IRVINE, Calif.–(BUSINESS WIRE)–Blizzard Entertainment, Inc. today notified its players that there was unauthorized access to some Battle.net account information.
The unauthorized access included email addresses associated with Battle.net accounts in all regions, outside of China. Additional information from accounts associated with the North American servers (which generally includes players from North America, Latin America, Australia, New Zealand, and Southeast Asia) was also accessed, including cryptographically scrambled versions of passwords (not actual passwords), the answer to a personal security question, and information relating to Mobile and Dial-In Authenticators. It’s important to note that at this time, Blizzard does not believe this information alone is enough to gain access to Battle.net accounts.
Based on Blizzard’s investigation to this point, credit card and other customer payment data does NOT appear to have been accessed or affected. As a precaution, however, Blizzard encourages players to change their Battle.net password and any similar passwords used for other purposes.
Upon discovery of the unauthorized access, Blizzard took quick action to close off the unauthorized access and notify appropriate law enforcement. Investigations are ongoing and Blizzard continues to work with authorities and security experts.
Additional information regarding this matter is available on the Company’s website at http://www.blizzard.com/SecurityUpdate.
Blizzard Entertainment president and co-founder Mike Morhaime issued the following statement:
Players and Friends,
Even when you are in the business of fun, not every week ends up being fun. This week, our security team found an unauthorized and illegal access into our internal network here at Blizzard. We quickly took steps to close off this access and began working with law enforcement and security experts to investigate what happened.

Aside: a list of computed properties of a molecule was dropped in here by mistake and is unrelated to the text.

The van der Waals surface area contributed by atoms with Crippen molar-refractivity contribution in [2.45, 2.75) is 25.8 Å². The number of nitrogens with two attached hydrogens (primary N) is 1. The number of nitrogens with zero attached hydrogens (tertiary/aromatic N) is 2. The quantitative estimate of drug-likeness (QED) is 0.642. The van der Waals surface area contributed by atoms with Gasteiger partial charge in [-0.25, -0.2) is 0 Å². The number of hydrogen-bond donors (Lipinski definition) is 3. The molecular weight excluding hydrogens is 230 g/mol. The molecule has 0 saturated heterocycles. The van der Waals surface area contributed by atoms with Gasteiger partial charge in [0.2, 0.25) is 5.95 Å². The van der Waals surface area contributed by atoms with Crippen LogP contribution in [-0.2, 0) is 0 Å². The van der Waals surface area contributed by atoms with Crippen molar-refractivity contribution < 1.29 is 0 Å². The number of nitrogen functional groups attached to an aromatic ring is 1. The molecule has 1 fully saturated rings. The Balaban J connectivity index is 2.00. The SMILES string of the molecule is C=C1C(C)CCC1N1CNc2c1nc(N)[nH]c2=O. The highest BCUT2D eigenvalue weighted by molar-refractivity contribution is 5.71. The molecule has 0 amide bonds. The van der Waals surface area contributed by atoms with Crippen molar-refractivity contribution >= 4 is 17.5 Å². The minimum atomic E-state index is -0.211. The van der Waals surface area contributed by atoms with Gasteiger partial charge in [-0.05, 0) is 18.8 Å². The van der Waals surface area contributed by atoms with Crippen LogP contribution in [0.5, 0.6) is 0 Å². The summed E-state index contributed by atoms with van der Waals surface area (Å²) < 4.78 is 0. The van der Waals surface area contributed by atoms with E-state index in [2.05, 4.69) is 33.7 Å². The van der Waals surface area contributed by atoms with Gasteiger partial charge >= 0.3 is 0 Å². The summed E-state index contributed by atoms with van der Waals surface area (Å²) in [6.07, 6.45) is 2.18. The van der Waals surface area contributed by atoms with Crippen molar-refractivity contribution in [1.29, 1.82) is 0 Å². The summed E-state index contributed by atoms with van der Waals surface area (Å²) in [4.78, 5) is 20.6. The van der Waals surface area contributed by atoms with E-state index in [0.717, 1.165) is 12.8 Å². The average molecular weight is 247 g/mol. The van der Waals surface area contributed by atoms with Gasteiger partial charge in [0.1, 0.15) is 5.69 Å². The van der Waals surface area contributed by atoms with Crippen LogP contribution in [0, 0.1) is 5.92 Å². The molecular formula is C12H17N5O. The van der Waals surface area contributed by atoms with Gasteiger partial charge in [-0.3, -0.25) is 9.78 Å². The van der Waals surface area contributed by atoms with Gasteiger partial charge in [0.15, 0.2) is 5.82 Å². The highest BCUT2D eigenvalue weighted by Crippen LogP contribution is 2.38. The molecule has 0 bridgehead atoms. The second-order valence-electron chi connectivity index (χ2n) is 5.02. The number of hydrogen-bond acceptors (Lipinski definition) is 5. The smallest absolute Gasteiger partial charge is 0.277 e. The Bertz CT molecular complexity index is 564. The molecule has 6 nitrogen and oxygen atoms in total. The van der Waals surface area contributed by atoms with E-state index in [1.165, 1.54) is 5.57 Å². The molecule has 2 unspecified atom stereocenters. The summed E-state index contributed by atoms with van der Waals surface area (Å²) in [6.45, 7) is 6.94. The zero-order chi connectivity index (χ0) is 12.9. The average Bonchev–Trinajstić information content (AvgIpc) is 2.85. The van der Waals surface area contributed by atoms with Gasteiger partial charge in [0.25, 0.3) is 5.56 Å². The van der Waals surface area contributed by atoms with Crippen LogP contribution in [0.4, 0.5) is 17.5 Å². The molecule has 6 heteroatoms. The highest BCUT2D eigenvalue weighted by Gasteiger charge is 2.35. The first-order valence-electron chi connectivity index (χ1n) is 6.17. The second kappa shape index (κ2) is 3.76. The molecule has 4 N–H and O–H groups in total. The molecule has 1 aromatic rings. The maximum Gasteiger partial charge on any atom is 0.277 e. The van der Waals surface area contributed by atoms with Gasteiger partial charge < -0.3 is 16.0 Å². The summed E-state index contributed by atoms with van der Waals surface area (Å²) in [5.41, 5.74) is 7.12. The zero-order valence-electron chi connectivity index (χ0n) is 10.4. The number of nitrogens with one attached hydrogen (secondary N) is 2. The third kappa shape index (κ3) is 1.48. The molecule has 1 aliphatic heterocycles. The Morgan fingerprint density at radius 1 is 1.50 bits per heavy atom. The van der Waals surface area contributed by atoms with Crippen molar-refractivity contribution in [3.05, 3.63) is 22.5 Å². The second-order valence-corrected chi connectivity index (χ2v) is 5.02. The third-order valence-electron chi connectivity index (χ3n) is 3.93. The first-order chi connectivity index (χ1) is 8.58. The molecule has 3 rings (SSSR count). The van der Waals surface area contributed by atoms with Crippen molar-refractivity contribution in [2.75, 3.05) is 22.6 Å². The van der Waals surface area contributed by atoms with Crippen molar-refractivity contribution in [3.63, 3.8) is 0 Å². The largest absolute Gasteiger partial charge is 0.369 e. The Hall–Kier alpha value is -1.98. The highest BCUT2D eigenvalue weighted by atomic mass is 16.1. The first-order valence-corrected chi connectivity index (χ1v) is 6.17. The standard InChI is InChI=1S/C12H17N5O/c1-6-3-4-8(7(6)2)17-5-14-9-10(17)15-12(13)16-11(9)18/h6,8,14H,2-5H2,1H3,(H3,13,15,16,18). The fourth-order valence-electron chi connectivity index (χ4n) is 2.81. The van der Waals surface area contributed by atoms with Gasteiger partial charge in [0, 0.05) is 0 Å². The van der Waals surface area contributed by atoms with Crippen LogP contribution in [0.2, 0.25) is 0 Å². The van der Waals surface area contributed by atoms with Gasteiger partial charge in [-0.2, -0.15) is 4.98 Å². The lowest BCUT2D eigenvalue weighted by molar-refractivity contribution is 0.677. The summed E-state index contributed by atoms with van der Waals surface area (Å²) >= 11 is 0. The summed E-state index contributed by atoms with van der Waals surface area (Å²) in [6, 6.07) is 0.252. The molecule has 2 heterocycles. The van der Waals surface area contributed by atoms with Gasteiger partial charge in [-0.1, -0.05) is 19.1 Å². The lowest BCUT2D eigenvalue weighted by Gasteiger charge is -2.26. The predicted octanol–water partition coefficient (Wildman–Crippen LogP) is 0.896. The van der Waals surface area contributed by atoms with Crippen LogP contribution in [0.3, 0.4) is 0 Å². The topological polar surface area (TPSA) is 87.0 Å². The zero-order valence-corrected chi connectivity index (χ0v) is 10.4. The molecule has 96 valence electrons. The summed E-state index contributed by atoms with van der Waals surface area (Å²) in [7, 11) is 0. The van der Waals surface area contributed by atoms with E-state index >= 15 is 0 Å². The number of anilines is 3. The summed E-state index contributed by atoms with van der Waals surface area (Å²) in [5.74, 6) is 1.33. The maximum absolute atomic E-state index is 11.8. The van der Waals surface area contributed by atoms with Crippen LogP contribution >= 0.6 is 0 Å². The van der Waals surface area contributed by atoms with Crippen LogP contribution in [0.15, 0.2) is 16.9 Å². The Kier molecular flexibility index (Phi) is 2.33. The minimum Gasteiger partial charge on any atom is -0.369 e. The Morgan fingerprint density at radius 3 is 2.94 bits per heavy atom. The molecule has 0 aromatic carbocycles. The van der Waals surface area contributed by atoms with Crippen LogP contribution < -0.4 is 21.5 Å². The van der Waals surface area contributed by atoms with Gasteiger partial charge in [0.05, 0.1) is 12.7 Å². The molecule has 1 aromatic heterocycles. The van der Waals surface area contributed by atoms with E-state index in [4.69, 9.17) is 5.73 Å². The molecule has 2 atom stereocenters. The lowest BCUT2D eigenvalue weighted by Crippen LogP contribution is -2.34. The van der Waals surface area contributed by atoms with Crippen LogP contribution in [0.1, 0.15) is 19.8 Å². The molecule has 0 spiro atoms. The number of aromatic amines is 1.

At this time, we’ve found no evidence that financial information such as credit cards, billing addresses, or real names were compromised. Our investigation is ongoing, but so far nothing suggests that these pieces of information have been accessed.
Some data was illegally accessed, including a list of email addresses for global Battle.net users, outside of China. For players on North American servers (which generally includes players from North America, Latin America, Australia, New Zealand, and Southeast Asia) the answer to the personal security question, and information relating to Mobile and Dial-In Authenticators were also accessed. Based on what we currently know, this information alone is NOT enough for anyone to gain access to Battle.net accounts.
We also know that cryptographically scrambled versions of Battle.net passwords (not actual passwords) for players on North American servers were taken. We use Secure Remote Password protocol (SRP) to protect these passwords, which is designed to make it extremely difficult to extract the actual password, and also means that each password would have to be deciphered individually. As a precaution, however, we recommend that players on North American servers change their password. Please click this link to change your password. Moreover, if you have used the same or similar passwords for other purposes, you may want to consider changing those passwords as well.
In the coming days, we’ll be prompting players on North American servers to change their secret questions and answers through an automated process. Additionally, we’ll prompt mobile authenticator users to update their authenticator software. As a reminder, phishing emails will ask you for password or login information. Blizzard Entertainment emails will never ask for your password. We deeply regret the inconvenience to all of you and understand you may have questions. Please find additional information here.
We take the security of your personal information very seriously, and we are truly sorry that this has happened.